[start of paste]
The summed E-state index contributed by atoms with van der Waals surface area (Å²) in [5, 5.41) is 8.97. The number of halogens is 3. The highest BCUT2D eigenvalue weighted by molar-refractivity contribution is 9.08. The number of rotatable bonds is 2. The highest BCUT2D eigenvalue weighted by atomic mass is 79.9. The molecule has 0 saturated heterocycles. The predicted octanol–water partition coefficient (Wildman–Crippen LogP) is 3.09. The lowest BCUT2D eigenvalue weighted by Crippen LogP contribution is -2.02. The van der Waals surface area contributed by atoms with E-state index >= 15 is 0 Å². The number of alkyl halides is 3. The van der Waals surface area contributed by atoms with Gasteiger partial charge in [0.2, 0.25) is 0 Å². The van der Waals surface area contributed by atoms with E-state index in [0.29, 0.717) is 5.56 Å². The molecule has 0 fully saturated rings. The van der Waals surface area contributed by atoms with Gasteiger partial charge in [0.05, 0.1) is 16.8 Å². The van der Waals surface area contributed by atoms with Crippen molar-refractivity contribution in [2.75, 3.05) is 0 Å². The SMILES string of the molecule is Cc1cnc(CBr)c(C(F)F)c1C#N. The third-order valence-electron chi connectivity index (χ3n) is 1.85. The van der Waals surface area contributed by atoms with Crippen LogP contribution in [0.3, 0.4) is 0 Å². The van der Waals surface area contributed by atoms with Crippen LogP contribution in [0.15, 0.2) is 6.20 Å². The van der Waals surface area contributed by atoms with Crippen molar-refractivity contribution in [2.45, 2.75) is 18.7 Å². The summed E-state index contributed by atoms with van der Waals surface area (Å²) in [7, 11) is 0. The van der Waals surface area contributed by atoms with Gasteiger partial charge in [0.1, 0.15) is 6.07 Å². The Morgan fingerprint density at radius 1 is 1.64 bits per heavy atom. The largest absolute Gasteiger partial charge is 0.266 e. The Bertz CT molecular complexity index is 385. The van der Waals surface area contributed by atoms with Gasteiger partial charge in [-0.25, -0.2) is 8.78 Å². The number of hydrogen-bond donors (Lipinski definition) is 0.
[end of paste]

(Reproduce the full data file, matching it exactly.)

The summed E-state index contributed by atoms with van der Waals surface area (Å²) in [5, 5.41) is 8.97. The number of halogens is 3. The highest BCUT2D eigenvalue weighted by molar-refractivity contribution is 9.08. The number of rotatable bonds is 2. The highest BCUT2D eigenvalue weighted by atomic mass is 79.9. The molecule has 0 saturated heterocycles. The predicted octanol–water partition coefficient (Wildman–Crippen LogP) is 3.09. The lowest BCUT2D eigenvalue weighted by Crippen LogP contribution is -2.02. The van der Waals surface area contributed by atoms with E-state index >= 15 is 0 Å². The number of alkyl halides is 3. The van der Waals surface area contributed by atoms with Gasteiger partial charge in [0.2, 0.25) is 0 Å². The van der Waals surface area contributed by atoms with E-state index in [0.29, 0.717) is 5.56 Å². The molecule has 0 fully saturated rings. The van der Waals surface area contributed by atoms with Gasteiger partial charge in [0.05, 0.1) is 16.8 Å². The van der Waals surface area contributed by atoms with Crippen molar-refractivity contribution in [2.75, 3.05) is 0 Å². The SMILES string of the molecule is Cc1cnc(CBr)c(C(F)F)c1C#N. The third-order valence-electron chi connectivity index (χ3n) is 1.85. The van der Waals surface area contributed by atoms with Crippen LogP contribution in [0.3, 0.4) is 0 Å². The van der Waals surface area contributed by atoms with Crippen LogP contribution in [0.15, 0.2) is 6.20 Å². The van der Waals surface area contributed by atoms with Crippen molar-refractivity contribution in [2.45, 2.75) is 18.7 Å². The summed E-state index contributed by atoms with van der Waals surface area (Å²) in [7, 11) is 0. The van der Waals surface area contributed by atoms with Gasteiger partial charge in [0.1, 0.15) is 6.07 Å². The Morgan fingerprint density at radius 1 is 1.64 bits per heavy atom. The largest absolute Gasteiger partial charge is 0.266 e. The Bertz CT molecular complexity index is 385. The van der Waals surface area contributed by atoms with Gasteiger partial charge in [-0.25, -0.2) is 8.78 Å². The number of hydrogen-bond donors (Lipinski definition) is 0.